Responding to the crisis in Northern Iraq
Over the last few weeks we have witnessed a tragedy of historic proportions unfold in Iraq with thousands of innocent people at immediate risk of death for no other reason than their religious beliefs. It is impossible not to be profoundly dismayed by the barbaric acts carried out by ISIS fighters that threaten to alter permanently the county’s complex and ancient religious heritage. The forced and bloody exodus of Christians and other religious minorities from Mosul and more recently Qaraqosh, the heart of Christian civilisation in the Nineveh region for almost 2,000 years, underline in very clear terms the appalling inhumanity of the perpetrators of these crimes.
We should not allow, however, the magnitude of the crimes we are witnessing to paralyze us from responding prayerfully with Christ-like love and compassion or from pressing the international community to accelerate and intensify their own humanitarian and diplomatic efforts. As the Archbishop of Canterbury made clear in his recent statement on the subject no effort should be spared to protect all groups forcefully displaced by this conflict. Where necessary the Government must make provision to provide asylum to those that are unable to return to their homes for fear of persecution and death.
To help the Church respond collectively and with purpose to the crisis in Northern Iraq a dedicated Iraq Crisis resource page has been set up on the Church of England’s website. The page includes prayers, details of how people can contribute to a variety of Church based emergency appeals and an advocacy action to help keep this crisis squarely before the eyes of the international community. Please take what ever steps you think appropriate to bring this resource to the attention of others in your diocese. The Iraq Crisis resource page can be found at the following web link: https://www.churchofengland.org/our-views/international-affairs/north-africa-and-the-middle-east/iraq.aspx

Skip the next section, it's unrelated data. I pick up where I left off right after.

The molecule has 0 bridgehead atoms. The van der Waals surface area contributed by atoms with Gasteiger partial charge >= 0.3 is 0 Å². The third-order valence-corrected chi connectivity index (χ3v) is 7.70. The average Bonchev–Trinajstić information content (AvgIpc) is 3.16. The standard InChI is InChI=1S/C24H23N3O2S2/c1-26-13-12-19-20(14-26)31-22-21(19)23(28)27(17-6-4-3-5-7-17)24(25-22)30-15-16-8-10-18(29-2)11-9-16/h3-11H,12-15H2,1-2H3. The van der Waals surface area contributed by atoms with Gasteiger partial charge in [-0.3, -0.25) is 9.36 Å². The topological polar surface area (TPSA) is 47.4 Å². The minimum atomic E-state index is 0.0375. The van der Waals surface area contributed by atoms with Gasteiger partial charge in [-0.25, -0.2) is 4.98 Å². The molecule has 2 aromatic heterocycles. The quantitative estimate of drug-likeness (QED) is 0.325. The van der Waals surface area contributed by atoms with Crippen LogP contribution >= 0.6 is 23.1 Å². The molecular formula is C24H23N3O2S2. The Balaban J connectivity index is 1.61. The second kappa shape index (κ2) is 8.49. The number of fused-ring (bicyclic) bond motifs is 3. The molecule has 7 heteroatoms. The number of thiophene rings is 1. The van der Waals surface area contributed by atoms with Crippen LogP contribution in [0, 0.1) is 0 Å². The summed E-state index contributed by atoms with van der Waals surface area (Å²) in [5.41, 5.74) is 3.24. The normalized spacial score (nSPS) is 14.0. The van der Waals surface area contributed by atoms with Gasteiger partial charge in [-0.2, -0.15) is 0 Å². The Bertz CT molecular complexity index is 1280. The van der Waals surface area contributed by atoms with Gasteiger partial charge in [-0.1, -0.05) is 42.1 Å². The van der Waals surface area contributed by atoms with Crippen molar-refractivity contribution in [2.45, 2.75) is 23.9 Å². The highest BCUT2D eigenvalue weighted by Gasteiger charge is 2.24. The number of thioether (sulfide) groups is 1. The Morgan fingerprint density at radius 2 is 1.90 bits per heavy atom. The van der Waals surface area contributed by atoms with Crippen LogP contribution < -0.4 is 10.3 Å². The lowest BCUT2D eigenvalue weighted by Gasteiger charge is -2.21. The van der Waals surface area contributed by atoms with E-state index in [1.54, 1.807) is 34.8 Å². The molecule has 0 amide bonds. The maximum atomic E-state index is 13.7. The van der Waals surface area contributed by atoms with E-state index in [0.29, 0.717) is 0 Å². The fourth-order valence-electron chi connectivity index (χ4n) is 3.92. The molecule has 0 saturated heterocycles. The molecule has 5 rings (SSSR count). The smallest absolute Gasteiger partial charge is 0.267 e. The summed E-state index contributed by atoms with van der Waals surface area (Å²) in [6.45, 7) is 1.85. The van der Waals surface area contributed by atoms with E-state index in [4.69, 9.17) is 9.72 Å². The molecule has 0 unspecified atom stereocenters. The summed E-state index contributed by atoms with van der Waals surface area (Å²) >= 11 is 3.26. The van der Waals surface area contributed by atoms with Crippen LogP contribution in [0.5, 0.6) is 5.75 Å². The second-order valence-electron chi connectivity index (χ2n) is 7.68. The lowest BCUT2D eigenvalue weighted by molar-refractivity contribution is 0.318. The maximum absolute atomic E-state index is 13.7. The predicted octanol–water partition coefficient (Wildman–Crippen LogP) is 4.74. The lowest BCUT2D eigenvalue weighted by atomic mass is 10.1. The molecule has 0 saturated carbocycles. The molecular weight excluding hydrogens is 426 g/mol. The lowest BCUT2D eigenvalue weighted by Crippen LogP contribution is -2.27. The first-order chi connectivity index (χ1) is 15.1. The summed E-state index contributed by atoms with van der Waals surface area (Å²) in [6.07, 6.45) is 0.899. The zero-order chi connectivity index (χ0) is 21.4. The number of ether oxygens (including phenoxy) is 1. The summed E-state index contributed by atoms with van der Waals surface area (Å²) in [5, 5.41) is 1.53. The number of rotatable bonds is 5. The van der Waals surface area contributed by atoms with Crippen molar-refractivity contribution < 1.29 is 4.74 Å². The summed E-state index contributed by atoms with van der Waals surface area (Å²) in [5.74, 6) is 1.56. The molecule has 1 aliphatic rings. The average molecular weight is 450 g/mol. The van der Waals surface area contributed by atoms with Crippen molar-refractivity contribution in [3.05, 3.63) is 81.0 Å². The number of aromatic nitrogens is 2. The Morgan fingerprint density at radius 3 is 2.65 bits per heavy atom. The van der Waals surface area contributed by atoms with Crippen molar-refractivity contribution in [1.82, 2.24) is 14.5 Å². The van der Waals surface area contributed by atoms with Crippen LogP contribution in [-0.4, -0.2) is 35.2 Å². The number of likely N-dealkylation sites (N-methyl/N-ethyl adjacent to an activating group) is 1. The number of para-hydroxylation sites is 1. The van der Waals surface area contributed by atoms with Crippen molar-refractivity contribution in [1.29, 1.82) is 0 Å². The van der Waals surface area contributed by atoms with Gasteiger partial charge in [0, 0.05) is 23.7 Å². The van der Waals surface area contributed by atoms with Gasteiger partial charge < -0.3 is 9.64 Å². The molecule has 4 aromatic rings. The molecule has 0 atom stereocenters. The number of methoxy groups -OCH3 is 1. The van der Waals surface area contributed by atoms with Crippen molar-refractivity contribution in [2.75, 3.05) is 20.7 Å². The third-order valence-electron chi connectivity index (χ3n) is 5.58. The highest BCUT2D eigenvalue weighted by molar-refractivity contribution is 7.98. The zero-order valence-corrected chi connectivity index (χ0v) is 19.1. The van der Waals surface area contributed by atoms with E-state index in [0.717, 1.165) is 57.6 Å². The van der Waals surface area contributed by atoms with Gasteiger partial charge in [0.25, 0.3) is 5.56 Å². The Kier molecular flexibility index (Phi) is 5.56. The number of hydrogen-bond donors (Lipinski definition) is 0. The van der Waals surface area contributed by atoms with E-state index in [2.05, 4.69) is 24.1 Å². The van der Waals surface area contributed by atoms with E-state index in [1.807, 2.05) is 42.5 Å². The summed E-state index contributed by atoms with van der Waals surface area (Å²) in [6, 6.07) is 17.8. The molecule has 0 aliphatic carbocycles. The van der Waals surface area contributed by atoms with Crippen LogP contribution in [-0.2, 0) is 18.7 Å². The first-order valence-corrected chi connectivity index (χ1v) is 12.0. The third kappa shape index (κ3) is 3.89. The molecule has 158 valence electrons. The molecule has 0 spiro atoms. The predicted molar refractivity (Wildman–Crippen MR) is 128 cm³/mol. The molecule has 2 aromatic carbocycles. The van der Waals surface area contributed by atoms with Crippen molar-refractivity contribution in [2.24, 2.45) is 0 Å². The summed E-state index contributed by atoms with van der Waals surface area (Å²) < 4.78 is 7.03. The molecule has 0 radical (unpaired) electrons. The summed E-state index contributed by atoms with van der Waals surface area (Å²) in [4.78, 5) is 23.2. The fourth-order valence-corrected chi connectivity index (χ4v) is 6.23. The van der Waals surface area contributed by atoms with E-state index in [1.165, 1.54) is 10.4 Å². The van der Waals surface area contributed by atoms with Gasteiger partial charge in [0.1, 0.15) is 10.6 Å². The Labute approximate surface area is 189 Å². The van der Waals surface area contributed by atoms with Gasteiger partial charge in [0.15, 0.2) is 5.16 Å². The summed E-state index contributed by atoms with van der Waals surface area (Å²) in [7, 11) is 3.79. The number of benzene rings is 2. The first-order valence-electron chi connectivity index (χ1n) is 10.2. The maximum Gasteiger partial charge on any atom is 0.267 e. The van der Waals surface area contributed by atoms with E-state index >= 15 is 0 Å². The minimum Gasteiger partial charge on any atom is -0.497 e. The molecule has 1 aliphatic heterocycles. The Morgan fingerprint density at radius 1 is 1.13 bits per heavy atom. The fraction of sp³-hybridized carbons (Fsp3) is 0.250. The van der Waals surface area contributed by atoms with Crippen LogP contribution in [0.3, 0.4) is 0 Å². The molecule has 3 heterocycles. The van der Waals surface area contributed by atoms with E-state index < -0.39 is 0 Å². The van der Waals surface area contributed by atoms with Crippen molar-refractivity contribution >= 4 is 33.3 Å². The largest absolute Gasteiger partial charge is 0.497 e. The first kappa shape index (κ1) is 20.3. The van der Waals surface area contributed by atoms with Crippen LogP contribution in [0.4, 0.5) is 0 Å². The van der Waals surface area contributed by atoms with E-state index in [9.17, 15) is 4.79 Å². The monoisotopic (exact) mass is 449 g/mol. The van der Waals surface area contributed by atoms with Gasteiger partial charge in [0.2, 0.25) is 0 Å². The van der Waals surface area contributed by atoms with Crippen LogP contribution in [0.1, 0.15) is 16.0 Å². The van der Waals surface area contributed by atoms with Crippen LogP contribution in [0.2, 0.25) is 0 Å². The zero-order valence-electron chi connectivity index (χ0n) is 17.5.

With the United Nations designating its highest level emergency for the humanitarian crisis in Iraq, it is already clear that this will be a sustained crisis and support will be a needed for the long term as well as to meet immediate needs now. The Iraq Crisis resource page on the Church of England’s website will be refreshed on a regular basis in order to enable the Church to express its solidarity for the vulnerable and marginalised communities in Iraq both now and in the future, and to help us coordinate our prayer and practical response.
We are, of course, aware that the events in Northern Iraq, as well as in Gaza/Israel are affecting community relations in this country. Although Muslim leaders in the UK and around the world have condemned ISIS in the strongest terms, the claim by that group to act in the name of Islam fuels suspicion and prejudice, and the level of hate crimes against Muslims continues to be high. Also many Jewish people are feeling extremely insecure following incidents in which individuals, communities and businesses have been targeted for attack, and due to language by politicians and other leaders in relation to Gaza which makes them feel unwelcome either if they support Israel or simply because they are Jewish.
At this time when community relations are so fragile, please may I encourage you to reach out especially, where appropriate, to Jewish and Muslim communities in your diocese to offer your support and solidarity? Further, it could be important, where appropriate; to use your office and contacts to open or strengthen a space in which leaders from different faiths can come together and demonstrate that even when we differ greatly we are still committed to relationships of respect, and to a mutual vision for peace and justice.
Please encourage witness to the three priorities we see in our Lord’s own ministry: prayer, practical action, and a radical commitment to all who suffer and struggle in times of crisis.